To be honest, I had sort of forgotten about the News in the past couple of years. Their distribution didn’t seem to reach downtown (where I work) because it focused on the North End and Black Rock. They ceased mailing to home subscribers years ago, and never made much of a push online.
I was more charmed by the News than informed by it, possibly because it reminded me of the first newspaper I worked for, the Sentinel-Ledger of Ocean City, N.J. — a terrific first job and place to cut one’s teeth. Like the Sentinel, community briefs (events at churches, city hall, cultural institutions…) were its bread and butter. A columnist there used to pack in readers’ birthdays and always sign off with “GOD BLESS AMERICA!” I loved that.
It’s a tough time for print media, especially community-level journalism which competes with lean digital publishers like Patch. The town of Fairfield alone still has three print weeklies competing for eyeballs and ad dollars with online news services that don’t have to print and physically distribute issues, cut copy for space, or deal with news stories that shift overnight like the death penalty vote recently did.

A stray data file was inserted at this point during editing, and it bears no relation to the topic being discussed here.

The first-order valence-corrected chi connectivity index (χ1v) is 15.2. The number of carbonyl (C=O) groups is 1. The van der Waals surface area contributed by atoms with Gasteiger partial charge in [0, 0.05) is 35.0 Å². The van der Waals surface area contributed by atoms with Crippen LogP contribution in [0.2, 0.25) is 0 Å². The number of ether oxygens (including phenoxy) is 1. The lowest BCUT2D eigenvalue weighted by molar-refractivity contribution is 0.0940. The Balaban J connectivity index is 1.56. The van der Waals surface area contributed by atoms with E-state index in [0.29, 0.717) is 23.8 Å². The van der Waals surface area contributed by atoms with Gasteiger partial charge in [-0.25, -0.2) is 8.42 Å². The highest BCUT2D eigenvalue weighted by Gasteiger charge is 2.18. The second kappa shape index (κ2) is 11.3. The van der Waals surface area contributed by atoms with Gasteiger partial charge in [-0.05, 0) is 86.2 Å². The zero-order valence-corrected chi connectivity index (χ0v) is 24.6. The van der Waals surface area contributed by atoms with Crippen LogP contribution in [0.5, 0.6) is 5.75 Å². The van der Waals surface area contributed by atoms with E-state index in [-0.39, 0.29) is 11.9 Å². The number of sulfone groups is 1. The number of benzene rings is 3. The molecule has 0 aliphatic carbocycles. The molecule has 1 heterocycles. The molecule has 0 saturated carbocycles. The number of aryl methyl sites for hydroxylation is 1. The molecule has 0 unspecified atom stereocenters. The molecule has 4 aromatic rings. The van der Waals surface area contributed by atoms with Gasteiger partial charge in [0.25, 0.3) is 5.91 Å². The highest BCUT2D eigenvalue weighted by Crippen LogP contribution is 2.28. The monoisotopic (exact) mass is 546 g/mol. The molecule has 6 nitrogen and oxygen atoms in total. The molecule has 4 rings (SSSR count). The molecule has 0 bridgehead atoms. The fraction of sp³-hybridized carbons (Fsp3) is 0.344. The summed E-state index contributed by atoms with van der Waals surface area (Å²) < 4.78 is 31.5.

The News clearly had an affection for Bridgeport, too. Despite its focus on Black Rock and the North End, the weekly loved nostalgic historic features. Its final A1 lead featured a 1910 photo of the Locomobile Company, which manufactured cars during the city’s industrial heyday. Its top news brief alerted readers to a Criminal Justice Fair at Housatonic. Transfer station announces summer hours, announced another brief. At the bottom, a column from Joe Pisani, former Stamford Advocate editor, with some Holy Week advice “for atheists and believers alike.” Angry atheists are picking on God, and the Dalai Lama, too, he complains. “Live and let live,” he advises.
The News went out in fine fashion, true to itself to the very end.